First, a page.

In the end, however, the swift resource reallocation and creative destruction helped the new winners tremendously outgrow the old ones. When the CSI 300 Index was first released, the index was set as 1,000 points and the total market capitalization of its constituents was only 2.2 trillion ($0.27 trillion); today, the index is at 4,933 points and the total market capitalization of its constituents reaches 48.5 trillion renminbi. During the same period, the index's weighted average price-to-earnings ratio even fell slightly to today's 16.
Today, the Chinese economy is so dynamic that some Chinese companies are already at the world technology frontier. The world's most cutting-edge technological innovations are taking place in artificial intelligence (AI), clean energy, robotics, and biotechnology. China has a comparative advantage in industrial innovations, including solar energy, battery technology, 3D printing, industrial robotics, and innovative materials. China is trying to catch up with the U.S. in AI and is lagging behind quite a few countries in biotechnology.
Chinese companies now encompass all technological paths, product components, and market segments in the solar energy and electric vehicle industries, empowering domestic manufacturers to incessantly improve techniques and lower costs. SAIC, for example, produces electric vehicles (EVs) for as little as $4,000, and 300,000 of them were sold in China last year, making it one of the largest EV companies on the planet.
As disruptive innovation in energy storage continues to drive down the cost of electric vehicles to levels far below those of conventional cars, auto sales in China might soar, propelling household car ownership to new heights. A quick shift in the Chinese lifestyle will thus likely to occur, just as it did when Chinese enterprises began producing high-speed trains and building high-speed rails or when they began producing affordable yet high-quality smartphones and telecommunication equipment.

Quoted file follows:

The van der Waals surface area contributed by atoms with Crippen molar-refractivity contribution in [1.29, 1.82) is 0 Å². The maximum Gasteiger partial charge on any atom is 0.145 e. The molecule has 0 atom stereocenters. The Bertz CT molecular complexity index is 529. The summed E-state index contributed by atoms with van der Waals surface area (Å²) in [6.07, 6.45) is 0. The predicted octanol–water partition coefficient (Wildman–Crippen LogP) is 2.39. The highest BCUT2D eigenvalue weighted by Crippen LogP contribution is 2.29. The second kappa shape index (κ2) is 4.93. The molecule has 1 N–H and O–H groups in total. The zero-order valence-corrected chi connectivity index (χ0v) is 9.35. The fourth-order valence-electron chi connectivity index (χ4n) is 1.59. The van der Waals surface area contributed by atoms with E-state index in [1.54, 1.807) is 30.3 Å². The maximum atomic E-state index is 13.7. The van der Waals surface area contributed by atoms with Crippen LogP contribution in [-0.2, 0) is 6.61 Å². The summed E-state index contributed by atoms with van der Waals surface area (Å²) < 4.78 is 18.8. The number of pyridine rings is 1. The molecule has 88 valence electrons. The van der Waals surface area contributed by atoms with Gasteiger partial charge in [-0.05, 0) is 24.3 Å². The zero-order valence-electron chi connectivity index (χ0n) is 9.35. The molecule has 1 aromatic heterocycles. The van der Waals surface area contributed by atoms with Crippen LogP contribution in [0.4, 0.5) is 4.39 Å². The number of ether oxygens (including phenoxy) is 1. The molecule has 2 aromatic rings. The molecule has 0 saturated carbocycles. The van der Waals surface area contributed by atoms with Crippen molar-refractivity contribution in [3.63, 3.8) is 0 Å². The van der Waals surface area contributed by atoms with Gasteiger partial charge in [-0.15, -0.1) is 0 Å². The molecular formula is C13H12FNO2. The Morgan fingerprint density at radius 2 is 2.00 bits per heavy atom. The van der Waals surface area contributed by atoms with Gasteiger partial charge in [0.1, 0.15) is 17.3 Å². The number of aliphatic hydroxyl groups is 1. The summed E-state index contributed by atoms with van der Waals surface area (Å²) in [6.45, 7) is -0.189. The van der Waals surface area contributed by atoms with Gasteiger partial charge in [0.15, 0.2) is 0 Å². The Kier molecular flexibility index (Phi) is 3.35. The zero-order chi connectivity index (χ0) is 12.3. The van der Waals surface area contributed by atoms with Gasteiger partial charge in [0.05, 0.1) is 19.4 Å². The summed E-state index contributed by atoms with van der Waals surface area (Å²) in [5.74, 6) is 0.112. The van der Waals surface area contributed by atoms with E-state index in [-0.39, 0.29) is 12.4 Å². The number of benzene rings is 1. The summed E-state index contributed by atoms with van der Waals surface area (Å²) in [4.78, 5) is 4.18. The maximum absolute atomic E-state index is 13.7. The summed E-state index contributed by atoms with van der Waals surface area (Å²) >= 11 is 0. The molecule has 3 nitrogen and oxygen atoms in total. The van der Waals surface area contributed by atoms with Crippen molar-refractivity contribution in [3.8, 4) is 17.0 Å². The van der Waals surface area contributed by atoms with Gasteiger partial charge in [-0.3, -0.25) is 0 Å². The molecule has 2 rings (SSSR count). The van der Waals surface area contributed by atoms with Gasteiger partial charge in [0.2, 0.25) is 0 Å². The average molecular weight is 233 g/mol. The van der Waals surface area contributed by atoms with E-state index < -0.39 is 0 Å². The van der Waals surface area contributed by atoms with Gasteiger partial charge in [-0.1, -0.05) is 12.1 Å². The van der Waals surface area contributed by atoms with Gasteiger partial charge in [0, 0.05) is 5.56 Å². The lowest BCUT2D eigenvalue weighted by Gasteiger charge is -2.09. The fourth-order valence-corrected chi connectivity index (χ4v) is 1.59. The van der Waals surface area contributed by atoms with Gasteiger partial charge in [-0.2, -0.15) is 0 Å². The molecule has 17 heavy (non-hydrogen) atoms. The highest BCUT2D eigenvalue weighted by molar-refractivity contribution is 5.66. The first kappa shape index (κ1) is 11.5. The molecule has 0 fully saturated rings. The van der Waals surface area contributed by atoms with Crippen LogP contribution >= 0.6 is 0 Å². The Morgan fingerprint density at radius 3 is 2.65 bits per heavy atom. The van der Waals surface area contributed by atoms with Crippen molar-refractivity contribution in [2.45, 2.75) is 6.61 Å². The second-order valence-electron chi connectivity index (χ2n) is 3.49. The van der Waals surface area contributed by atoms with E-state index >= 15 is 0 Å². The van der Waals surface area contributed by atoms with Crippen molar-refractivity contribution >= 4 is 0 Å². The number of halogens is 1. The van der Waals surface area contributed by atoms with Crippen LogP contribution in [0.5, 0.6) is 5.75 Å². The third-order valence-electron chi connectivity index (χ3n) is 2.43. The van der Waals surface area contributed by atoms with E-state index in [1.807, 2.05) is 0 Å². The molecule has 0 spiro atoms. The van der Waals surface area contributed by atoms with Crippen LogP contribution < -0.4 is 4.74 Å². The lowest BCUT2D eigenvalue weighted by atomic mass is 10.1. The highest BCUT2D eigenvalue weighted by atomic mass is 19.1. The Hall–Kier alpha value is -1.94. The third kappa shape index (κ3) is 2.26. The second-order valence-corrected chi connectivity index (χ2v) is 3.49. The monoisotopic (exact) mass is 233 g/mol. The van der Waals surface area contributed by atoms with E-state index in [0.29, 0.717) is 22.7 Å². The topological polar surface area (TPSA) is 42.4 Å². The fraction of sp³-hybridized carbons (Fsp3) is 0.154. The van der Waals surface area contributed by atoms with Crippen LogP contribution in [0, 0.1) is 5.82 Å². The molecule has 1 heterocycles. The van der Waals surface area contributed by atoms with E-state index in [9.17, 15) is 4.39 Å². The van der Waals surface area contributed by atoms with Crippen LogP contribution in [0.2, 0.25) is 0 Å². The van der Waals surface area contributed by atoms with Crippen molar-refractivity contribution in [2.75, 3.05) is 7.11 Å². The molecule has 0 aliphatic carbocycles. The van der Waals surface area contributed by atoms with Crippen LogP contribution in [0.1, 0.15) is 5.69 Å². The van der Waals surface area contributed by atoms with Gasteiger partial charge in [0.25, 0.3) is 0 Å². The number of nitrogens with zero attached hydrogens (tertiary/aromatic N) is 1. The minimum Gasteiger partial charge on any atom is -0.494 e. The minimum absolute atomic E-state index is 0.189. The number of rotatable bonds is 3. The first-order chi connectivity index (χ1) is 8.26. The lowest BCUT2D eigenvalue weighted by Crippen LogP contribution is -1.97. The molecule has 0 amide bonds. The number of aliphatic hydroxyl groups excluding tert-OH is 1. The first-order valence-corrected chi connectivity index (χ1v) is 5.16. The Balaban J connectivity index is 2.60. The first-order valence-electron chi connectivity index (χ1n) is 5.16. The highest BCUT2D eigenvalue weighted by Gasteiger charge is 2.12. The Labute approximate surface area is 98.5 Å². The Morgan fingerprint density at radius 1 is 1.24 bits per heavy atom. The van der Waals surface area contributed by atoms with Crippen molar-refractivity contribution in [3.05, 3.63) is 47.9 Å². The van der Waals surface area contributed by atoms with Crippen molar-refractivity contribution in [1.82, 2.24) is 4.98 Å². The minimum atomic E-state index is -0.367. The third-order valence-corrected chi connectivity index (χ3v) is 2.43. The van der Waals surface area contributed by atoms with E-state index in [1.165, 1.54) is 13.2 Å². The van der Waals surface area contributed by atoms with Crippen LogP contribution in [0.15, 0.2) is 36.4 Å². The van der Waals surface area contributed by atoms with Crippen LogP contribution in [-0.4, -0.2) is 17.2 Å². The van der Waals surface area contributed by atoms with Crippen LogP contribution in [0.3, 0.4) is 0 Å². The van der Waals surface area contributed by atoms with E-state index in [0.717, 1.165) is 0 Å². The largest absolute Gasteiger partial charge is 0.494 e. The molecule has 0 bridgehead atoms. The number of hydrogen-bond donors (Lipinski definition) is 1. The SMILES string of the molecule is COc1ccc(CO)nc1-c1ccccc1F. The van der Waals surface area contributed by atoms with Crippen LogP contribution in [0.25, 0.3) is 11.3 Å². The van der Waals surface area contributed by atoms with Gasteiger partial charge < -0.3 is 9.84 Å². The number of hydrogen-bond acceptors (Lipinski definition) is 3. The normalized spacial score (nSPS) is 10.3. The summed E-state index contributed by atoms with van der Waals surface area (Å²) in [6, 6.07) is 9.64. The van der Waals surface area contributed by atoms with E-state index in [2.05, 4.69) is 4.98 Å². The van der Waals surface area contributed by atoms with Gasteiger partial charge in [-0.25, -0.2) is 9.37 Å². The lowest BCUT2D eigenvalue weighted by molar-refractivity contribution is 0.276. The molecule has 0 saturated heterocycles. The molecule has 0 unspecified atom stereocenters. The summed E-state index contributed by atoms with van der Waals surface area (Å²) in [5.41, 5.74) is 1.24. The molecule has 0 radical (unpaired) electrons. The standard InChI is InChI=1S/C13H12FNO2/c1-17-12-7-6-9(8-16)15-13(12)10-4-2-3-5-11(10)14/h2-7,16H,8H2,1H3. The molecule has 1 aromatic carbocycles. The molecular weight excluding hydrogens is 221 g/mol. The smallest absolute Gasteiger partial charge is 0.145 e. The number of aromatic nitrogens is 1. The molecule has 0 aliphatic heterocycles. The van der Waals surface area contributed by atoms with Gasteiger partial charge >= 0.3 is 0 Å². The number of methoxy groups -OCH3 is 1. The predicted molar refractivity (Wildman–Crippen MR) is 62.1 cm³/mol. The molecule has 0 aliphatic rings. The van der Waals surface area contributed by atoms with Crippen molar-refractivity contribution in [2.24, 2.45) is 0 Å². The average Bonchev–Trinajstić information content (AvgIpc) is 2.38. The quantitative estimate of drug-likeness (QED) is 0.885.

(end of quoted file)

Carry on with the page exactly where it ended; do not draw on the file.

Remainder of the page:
So, not surprisingly, these industries are hot spots at the forefront of China's economy and offer enticing investment prospects. In the first seven months of this year, the total value added of the industrial enterprises above the designated size grew at a two-year average rate of only 6.7%, while electric vehicles and industrial robots grew at two-year averages of 46.5% and 34.8% respectively. The stock prices of electric vehicles and solar energy companies listed in Chinese stock markets rose by 40% this year, while the CSI 300 index fell by 7%.
On U.S. stock exchanges, however, Chinese stocks are heavily concentrated on a single sector: information technology. Although a handful of Chinese companies listed in the U.S. stock markets are in the second industry, they are nowhere near the size or market position of their peers listed on the Chinese stock markets. As a result, China concepts stock investors had a difficult time capitalizing on the Chinese economy's newfound vigor this year.
Some have already made their move. According to the latest data, international investors are pouring money into A-shares at an all-time high this year. They owned 3.47 trillion yuan ($537 billion) in Chinese A-shares at the end of August, amounting for 4.7 percent of the market capitalization. Net stock purchases totaled 171.7 billion yuan in the first eight months of the year.
Due to the new regulatory requirements, fewer Chinese companies will consider going public in the U.S. stock markets in the future. To reap the benefits of China's comparative advantage, global investors might want to consider expanding their coverage of Chinese A-share companies.